The perception that people unfettered by religion are happier than those who regularly attend church is false, an economist says.
"People who believe in no moral constraints on activities have less happiness," said Arthur Brooks, professor of business and government policy at Syracuse University's Maxwell School of Citizenship and Public Affairs, during a lecture series sponsored by the Acton Institute.
Compared to "secularists" -- whom Brooks defined as those who attend religious services once a year or not at all -- people who faithfully practice their religion make life easier for the rest of us.
Those who attend religious services at least once a week commit fewer crimes, are less likely to divorce, and are more likely to donate to nonreligious causes, said Brooks, author of the recently released "Gross National Happiness: Why Happiness Matters for America -- and How We Can Get More of It."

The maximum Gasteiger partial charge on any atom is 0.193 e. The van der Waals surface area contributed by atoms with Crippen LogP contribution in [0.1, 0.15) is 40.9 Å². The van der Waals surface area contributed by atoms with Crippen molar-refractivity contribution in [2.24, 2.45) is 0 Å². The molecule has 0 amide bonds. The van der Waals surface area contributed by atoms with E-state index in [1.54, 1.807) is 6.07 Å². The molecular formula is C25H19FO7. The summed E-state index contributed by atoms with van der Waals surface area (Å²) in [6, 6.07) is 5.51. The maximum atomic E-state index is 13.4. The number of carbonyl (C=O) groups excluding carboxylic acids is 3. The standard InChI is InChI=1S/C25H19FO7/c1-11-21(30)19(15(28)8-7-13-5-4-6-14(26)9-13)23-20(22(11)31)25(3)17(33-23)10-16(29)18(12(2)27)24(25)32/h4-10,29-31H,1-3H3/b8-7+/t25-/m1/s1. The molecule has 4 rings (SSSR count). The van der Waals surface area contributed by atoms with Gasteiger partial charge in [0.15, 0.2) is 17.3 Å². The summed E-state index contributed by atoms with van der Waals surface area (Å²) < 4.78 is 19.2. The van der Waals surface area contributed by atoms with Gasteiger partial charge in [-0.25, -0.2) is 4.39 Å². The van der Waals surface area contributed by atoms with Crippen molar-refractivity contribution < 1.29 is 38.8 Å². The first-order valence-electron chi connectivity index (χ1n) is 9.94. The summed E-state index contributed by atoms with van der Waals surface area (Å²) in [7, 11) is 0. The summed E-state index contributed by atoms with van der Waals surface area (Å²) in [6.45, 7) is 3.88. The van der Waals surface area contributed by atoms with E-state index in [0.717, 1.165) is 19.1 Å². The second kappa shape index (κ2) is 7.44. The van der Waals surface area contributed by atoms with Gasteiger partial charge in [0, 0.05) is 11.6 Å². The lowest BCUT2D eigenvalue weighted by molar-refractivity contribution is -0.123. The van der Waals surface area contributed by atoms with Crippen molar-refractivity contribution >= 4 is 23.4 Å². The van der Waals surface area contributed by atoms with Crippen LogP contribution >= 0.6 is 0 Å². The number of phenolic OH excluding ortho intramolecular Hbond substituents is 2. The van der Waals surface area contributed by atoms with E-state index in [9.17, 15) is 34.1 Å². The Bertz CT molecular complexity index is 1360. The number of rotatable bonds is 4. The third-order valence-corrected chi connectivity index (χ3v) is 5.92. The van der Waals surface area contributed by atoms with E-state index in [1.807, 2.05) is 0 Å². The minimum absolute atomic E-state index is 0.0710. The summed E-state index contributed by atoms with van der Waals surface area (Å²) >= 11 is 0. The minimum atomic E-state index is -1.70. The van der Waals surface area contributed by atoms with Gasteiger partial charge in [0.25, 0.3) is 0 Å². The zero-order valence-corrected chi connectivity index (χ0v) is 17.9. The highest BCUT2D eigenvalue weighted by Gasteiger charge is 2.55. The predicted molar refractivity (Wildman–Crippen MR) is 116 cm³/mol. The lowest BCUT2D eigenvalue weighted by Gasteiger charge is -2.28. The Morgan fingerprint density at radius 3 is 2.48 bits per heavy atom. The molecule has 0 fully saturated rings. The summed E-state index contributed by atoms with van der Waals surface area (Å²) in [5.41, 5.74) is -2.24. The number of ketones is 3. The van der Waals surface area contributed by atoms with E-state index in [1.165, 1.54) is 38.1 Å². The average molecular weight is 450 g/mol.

Their willingness to give to the common good benefits everyone, Brooks added. "If you honestly have beliefs, if you have values and adhere to them, that will give you peace," he said.
Brooks said there is an exception to his benchmark for happiness: people who view God as a condemning deity, and those who believe, but infrequently practice, their faith. They end up fearing death the most, he said.
Defining happiness and knowing how to find it is an exercise in futility for them, he said.
But those who have a sense of control of their lives, spend time with a close circle of friends, and shun self-centeredness are moving in the right direction, said Brooks.
"Finding a way to serve others gives us a way to bring happiness," he said. "Entrepreneurs are so happy because they feel like they're creating value in people's lives."